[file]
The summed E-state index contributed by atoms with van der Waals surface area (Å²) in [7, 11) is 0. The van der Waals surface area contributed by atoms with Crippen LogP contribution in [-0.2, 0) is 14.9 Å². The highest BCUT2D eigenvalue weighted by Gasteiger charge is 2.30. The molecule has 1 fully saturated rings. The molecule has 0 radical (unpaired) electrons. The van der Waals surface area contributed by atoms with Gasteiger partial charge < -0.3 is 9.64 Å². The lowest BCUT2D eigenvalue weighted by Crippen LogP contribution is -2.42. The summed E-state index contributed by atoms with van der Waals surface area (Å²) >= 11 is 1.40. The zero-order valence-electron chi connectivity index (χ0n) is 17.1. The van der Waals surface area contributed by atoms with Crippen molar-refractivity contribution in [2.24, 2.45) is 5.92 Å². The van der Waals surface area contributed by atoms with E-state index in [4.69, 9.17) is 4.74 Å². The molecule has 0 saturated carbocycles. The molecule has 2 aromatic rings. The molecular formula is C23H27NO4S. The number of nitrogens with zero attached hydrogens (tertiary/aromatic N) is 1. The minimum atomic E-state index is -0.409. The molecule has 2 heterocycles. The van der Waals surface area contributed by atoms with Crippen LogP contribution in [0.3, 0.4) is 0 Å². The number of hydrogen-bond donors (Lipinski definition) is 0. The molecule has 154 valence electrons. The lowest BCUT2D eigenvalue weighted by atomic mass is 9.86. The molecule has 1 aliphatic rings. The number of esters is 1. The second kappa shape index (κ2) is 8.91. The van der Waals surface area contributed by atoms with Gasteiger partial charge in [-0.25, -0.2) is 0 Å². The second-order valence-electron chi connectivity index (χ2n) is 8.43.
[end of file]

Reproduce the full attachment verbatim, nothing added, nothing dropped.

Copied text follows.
The summed E-state index contributed by atoms with van der Waals surface area (Å²) in [7, 11) is 0. The van der Waals surface area contributed by atoms with Crippen LogP contribution in [-0.2, 0) is 14.9 Å². The highest BCUT2D eigenvalue weighted by Gasteiger charge is 2.30. The molecule has 1 fully saturated rings. The molecule has 0 radical (unpaired) electrons. The van der Waals surface area contributed by atoms with Gasteiger partial charge < -0.3 is 9.64 Å². The lowest BCUT2D eigenvalue weighted by Crippen LogP contribution is -2.42. The summed E-state index contributed by atoms with van der Waals surface area (Å²) >= 11 is 1.40. The zero-order valence-electron chi connectivity index (χ0n) is 17.1. The van der Waals surface area contributed by atoms with Crippen molar-refractivity contribution in [2.24, 2.45) is 5.92 Å². The van der Waals surface area contributed by atoms with E-state index in [4.69, 9.17) is 4.74 Å². The molecule has 0 saturated carbocycles. The molecule has 2 aromatic rings. The molecular formula is C23H27NO4S. The number of nitrogens with zero attached hydrogens (tertiary/aromatic N) is 1. The minimum atomic E-state index is -0.409. The molecule has 2 heterocycles. The van der Waals surface area contributed by atoms with Crippen LogP contribution in [0.3, 0.4) is 0 Å². The number of hydrogen-bond donors (Lipinski definition) is 0. The molecule has 154 valence electrons. The lowest BCUT2D eigenvalue weighted by atomic mass is 9.86. The molecule has 1 aliphatic rings. The number of esters is 1. The second kappa shape index (κ2) is 8.91. The van der Waals surface area contributed by atoms with Gasteiger partial charge in [-0.25, -0.2) is 0 Å². The second-order valence-electron chi connectivity index (χ2n) is 8.43.